England’s One Cap Wonders XI!
Southampton’s Nathaniel Clyne could make his England debut tomorrow against San Marino.
Roy Hodgson has already handed first caps to over 20 players during his England reign, including the likes of Wilfried Zaha, Jake Livermore and Leon Osman. Clyne will be hoping his international career proves longer than this team of one-cap wonders.
In 2001, Kirkland became British football’s most expensive ever keeper when he signed for Liverpool for £6 million. However, he found his chances limited at Anfield with Jerzy Dudek first-choice. Nevertheless, he was handed an England cap while on loan at WBA – coming on as a second half-substitute against Greece in 2006.
Remember him? No? Gardner was on the fringes at Spurs when Sven Goran-Eriksson handed him his international bow in 2004 against Sweden. At the time, Eriksson was handing out caps like Tesco staff in Burnage doling out Roy Keane books so it was no surprise that he never featured again.
It comes as quite a surprise that Razor only earned the solitary cap, despite being a high-profile figure in the top flight in the mid-90s. Terry Venable gave the hardman his bow in a 1994 friendly with Nigeria but he failed to oust the likes of Tony Adams and Gareth Southgate from a first-team berth.
A Fantasy Football legend, due to his prowess at set-pieces, the former Everton defender also made his only appearance at international level under Venable. He played alongside fellow debutant Gary Neville in a 1995 friendly against Japan. In contrast to Unsworth, Neville went on to win a further 84 caps.
Not to be confused with the “Love Changes Everything” singer, the former Evertonian’s form at Goodison Park merited his 2001 call-up for Eriksson’s first-ever match in charge of the national side. Ball came on at half-time for Charlton’s Chris Powell but never added to his sole cap after a series of injuries.
The former Leicester City winger won his one and only cap under Kevin Keegan in a friendly with Belgium in 1999. Guppy should have been wary – Keegan had previously signed the player for Newcastle United but only played him once. History was to repeat itself at international level.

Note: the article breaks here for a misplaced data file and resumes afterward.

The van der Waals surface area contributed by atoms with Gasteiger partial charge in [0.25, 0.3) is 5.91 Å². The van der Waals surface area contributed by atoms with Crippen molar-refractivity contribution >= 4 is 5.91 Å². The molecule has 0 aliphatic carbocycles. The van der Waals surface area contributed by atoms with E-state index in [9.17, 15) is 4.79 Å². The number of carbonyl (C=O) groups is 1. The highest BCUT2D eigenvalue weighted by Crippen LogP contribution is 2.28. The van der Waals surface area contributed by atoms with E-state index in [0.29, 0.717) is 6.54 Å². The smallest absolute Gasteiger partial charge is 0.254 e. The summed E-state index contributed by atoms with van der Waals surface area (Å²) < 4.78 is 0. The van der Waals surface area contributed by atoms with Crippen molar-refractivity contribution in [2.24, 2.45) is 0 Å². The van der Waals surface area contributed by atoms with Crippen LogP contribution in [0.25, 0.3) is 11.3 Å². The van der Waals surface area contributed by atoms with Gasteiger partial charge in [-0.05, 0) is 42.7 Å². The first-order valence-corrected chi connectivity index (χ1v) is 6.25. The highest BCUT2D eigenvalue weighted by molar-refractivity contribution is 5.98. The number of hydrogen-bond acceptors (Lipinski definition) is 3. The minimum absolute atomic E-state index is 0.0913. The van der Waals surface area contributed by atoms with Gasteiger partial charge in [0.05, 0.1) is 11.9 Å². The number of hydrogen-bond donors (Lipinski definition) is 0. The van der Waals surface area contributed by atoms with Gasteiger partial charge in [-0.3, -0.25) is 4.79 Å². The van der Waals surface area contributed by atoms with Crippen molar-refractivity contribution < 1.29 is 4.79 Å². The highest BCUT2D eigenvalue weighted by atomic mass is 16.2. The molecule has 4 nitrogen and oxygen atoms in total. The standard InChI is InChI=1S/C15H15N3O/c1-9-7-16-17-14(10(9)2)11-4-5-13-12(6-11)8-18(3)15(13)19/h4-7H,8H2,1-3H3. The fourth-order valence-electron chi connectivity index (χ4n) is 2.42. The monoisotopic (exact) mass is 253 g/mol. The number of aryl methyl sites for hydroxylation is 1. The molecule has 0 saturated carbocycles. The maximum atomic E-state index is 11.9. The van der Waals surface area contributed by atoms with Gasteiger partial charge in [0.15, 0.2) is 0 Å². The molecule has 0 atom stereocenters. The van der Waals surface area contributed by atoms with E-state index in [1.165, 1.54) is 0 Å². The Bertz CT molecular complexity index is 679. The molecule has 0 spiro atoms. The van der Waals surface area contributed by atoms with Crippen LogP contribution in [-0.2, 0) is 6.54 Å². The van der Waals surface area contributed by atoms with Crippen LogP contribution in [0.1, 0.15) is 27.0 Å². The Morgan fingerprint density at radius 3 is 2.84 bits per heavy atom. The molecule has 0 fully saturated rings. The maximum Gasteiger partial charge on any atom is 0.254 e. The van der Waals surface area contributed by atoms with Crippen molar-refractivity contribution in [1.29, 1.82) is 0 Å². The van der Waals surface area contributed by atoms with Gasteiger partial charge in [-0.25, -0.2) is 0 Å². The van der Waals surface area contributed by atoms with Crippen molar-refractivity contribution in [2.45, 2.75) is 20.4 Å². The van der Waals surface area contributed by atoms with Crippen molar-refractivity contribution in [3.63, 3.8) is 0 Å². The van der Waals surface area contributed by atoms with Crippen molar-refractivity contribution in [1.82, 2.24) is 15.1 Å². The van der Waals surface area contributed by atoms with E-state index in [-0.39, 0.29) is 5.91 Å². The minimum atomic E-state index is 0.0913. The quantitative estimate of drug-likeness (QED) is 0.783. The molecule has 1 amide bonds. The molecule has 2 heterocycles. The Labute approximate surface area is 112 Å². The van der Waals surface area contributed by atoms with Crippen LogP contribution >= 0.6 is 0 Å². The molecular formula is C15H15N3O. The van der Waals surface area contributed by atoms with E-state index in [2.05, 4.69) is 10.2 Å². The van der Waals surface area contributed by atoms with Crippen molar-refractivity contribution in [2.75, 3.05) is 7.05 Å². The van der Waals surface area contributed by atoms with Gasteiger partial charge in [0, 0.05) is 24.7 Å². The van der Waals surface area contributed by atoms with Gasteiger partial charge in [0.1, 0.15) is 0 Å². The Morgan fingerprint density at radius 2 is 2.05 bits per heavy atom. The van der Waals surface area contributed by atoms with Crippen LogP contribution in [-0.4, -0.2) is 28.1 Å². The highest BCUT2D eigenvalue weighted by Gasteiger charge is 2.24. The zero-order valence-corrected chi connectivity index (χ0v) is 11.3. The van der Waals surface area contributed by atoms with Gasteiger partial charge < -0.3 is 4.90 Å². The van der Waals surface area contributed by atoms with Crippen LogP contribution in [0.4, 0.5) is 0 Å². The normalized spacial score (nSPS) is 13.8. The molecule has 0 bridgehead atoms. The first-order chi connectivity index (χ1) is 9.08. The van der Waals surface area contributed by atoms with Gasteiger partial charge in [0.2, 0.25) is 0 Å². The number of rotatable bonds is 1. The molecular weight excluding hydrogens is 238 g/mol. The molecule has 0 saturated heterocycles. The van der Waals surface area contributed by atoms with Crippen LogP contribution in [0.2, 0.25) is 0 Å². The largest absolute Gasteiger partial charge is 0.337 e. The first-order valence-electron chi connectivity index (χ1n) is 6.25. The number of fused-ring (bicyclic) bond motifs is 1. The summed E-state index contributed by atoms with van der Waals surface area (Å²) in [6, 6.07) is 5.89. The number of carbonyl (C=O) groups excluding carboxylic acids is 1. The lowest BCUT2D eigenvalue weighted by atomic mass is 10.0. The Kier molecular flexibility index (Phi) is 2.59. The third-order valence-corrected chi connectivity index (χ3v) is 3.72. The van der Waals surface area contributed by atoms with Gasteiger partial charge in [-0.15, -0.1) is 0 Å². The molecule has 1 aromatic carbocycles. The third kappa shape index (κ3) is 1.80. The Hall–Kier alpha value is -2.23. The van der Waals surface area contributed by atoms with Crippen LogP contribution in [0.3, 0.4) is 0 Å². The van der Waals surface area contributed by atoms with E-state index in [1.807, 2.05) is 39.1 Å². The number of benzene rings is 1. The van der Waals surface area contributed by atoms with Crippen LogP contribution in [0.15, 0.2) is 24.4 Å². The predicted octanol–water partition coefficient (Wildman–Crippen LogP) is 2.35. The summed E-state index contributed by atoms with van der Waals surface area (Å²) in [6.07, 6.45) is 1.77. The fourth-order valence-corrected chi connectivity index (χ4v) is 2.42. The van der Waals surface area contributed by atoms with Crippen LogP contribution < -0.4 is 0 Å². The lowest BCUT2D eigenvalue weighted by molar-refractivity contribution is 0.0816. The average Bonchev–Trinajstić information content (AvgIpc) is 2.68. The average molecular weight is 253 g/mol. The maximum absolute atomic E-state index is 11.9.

More famous for unwittingly receiving 40 grand a week at Leeds United, Johnson donned the Three Lions shirt once in a 2000 friendly with Italy. Admittedly injuries hampered his career and he retired at the age of 28.
Despite plenty of on- and off-the-field controversies, Bowyer was a decent midfielder for David O’Leary’s Leeds United and may have won more caps had it not been for an abundance of quality midfielders at Eriksson’s disposal. Bowyer set up an Alan Smith goal in his solo appearance against Portugal in 2002 but was never seen again in an England shirt.
Hendrie also qualified for Scotland and would surely have won more international caps had he have plumped for the Tartan Army. Instead, his England career lasted just 14 minutes – coming on as a substitute in a 1998 friendly win over the Czech Republic.
The archetypal one-cap wonder, Ricketts was scoring for fun for Bolton Wanderers in the Premier League when he got his call-up from Eriksson. In possibly the worst-ever England forward line, Ricketts lasted 45 minutes alongside Darius Vassell and Emile Heskey before his international career came to an end as abruptly as it had started.
The infamous “fox in the box”, who flopped spectacularly at Arsenal, made his one and only England appearance in 2003 against Australia alongside fellow debutant Wayne Rooney. While the latter is on course to become England’s top scorer of all-time, Jeffers’ career went on a downward spiral despite scoring a debut goal – most recently plying his trade at Accrington Stanley. Who are they etc?